The Good Law Project has launched judicial review proceedings over what it says is the Government’s failure to ensure, “in a timely fashion”, adequate devices are provided to disadvantaged children who require them to be educated at home.
The legal challenge also calls on the Government to:
- set out clearly in its new Guidance that bringing children into school during the current period purely because of a lack of devices (or data) should be a last resort, and make clear that the cause (lack of device/ data) should be tackled first.
- ensure that educational websites, including the taxpayer-funded Oak National Academy, are exempt from data charges; and to address data charges in relation to home learning for school children more generally.
- conduct adequate assessments of the impact of school closures upon disadvantaged children, and to put in place resulting contingency plans and mitigating measures.
The Good Law Project has instructed Caoilfhionn Gallagher QC and Adam Wagner of Doughty Street Chambers and Dan Rosenberg of Simpson Millar “all of whom will work at considerably below market rates”.
The organisation had previously launched legal action in April 2020 to force the Government to ensure all children could learn online. It said it pulled that litigation because the Government gave assurances it would provide laptops and wireless routers to disadvantaged children.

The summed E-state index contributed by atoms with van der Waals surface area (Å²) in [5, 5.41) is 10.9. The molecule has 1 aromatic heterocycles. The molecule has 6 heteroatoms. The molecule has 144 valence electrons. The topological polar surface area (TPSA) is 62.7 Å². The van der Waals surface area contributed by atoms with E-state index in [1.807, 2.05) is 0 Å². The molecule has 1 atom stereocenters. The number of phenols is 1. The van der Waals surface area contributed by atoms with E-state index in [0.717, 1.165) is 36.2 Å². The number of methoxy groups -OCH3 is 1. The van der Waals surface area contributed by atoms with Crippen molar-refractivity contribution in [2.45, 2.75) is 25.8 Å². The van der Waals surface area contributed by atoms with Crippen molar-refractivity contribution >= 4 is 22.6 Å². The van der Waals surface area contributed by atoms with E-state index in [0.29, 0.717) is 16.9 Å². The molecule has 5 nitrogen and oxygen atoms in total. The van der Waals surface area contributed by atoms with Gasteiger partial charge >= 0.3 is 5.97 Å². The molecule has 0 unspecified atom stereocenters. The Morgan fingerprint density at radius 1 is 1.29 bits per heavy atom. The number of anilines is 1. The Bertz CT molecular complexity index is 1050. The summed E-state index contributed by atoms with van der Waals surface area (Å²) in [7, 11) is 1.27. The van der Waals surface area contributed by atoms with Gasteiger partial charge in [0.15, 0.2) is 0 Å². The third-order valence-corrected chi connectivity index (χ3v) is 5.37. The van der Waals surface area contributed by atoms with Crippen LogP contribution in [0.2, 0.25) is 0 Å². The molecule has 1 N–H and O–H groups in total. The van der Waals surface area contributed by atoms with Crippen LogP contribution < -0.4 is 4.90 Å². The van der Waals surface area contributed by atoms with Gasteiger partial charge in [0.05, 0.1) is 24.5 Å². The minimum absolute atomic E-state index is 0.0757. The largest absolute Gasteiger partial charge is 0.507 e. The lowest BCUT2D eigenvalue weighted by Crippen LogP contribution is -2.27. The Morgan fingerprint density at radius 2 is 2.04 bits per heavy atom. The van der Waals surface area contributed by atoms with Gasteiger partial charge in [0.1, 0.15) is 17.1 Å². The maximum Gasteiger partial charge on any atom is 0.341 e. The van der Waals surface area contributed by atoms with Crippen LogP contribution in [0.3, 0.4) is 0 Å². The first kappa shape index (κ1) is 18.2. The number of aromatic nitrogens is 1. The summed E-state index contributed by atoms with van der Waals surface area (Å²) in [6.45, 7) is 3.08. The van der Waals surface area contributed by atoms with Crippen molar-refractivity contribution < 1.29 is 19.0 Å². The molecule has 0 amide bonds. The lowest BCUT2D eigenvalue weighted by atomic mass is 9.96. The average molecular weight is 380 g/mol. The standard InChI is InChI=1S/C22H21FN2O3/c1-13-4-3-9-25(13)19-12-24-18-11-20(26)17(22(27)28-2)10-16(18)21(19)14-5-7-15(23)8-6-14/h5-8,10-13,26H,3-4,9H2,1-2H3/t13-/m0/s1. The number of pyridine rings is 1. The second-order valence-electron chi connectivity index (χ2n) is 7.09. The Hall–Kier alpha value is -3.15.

The Good Law Project said that 10 months later “hundreds of thousands of children aer still without”.
It added: “The Education Secretary says he’s ordered a million laptops – of which only 560,000 have been delivered. And, even when the remainder are delivered, there will still be a significant shortfall – Ofcom estimates there are 1.7m children without devices and 880,000 of them live in a home with only a mobile internet connection.”
Education Secretary Gavin Williamson recently issued new Guidance saying those who may have difficulty engaging with remote education at home (for example due to a lack of devices or quiet space to study), should be considered vulnerable and therefore able to attend school.
The Good Law Project said: “It might be cheaper and more convenient for the Education Secretary, but by forcing poorer kids to go into schools he is putting families and communities in danger. Parents should not have to choose between the education of their child and their family’s health.”